As the 2017 legislative season grows nigh, an awareness of the lack of government funds to meet educational and human services needs is once again apparent. With that awareness we are seeing renewed interest in philanthropy and government collaborating to meet pressing problems.
Hawaii is not unique. Many American charitable foundations of various types and scale are considering engaging with government on a more formalized and continuous basis. At the same time governments are exploring ways to leverage philanthropic assets to advance innovative solutions to public problems in the context of growing budget deficits.
As both philanthropy and government seek to expand their impact, new models of collaboration are emerging. The new efforts go well beyond philanthropy picking up the bill for public services and projects government lacks the public will or funds to support. They even go beyond taking philanthropic innovations to scale or foundations attempting to influence sound public policy.
A creation of the early 20th century, the typical foundation has a permanent endowment, exists in perpetuity, is required to payout 5% of its assets each year and possess considerable flexibility and the ability to take risks in pursuit of its mission. With no need to raise funds, foundations can take a long view of their work.
Beyond the intersection of the interest of governments and foundations in serving the public good, many leaders believe that foundations can play a “venture capital” role for problem solving. Largely insulated from politics and markets, foundations have the freedom to experiment with innovative solutions to vexing public problems. Workable solutions may then be attractive to government to take to scale with its vaster financial resources and diverse delivery systems. Increasingly governments are also pursuing the support of foundations whose issue expertise may inform how a particular program is designed or implemented.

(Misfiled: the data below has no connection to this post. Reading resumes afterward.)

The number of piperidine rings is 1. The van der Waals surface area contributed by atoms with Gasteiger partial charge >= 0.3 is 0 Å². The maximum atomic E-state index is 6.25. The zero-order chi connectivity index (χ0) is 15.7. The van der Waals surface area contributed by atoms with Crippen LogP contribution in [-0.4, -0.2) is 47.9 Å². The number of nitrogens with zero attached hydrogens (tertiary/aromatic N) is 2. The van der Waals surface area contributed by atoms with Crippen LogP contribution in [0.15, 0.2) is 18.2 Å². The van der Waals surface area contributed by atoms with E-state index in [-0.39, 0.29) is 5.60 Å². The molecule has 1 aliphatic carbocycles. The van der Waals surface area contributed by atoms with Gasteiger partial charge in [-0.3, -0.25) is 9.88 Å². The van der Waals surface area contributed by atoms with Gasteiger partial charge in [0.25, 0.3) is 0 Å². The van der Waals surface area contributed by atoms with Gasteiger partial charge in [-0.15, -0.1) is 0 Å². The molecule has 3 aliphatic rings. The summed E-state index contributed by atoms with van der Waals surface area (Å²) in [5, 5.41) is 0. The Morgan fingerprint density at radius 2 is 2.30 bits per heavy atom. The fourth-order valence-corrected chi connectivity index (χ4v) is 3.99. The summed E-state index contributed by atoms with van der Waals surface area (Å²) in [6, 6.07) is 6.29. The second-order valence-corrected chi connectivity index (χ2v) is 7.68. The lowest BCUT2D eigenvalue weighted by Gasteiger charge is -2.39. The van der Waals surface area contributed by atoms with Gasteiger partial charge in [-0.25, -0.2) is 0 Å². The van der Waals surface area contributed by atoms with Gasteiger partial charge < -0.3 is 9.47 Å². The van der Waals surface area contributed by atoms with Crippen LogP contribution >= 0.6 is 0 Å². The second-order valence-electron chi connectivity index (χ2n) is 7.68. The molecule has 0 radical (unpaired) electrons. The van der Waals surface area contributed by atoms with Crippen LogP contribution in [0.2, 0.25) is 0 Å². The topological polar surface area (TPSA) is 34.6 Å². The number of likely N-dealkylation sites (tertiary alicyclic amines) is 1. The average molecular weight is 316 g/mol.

Local examples of such partnerships include the Samuel N. and Mary Castle Foundations collaboration with the DOE and the Executive Office of Early Learning to provide novel preschool teacher training in early mathematics. As Hawaii ramps up a universally available public preschool system, teachers new to the pre-k classrooms have access to the Erikson Institute’s nationally prominent teacher training. The tax payer pays nothing.
In addition, with the leadership of President Obama and his White House Early Education Policy Team, our Foundation worked with 30 large national foundations to raise $250,000,000 for pre-school and Early Head Start expansion. The federal government matched our donation 3 to 1. Some of those funds were used to support preschool expansion in Hawaii’s charter schools.
An additional partnership, in an inchoate stage, is the partnership of DHS and our Foundation to innovate in two-generation methods of fighting poverty. Typically this means support for high quality early education for children combined with a host of needed supports for parents. The DHS “Ohana Nui” program is gradually being implemented by the DOH in concert with DHS and our non-profit community
Public-private partnerships are never easy. The rewards for the public, however, are substantial. There is much more to come.
Alfred L. Castle
Executive Director and Treasurer
January 1, 2017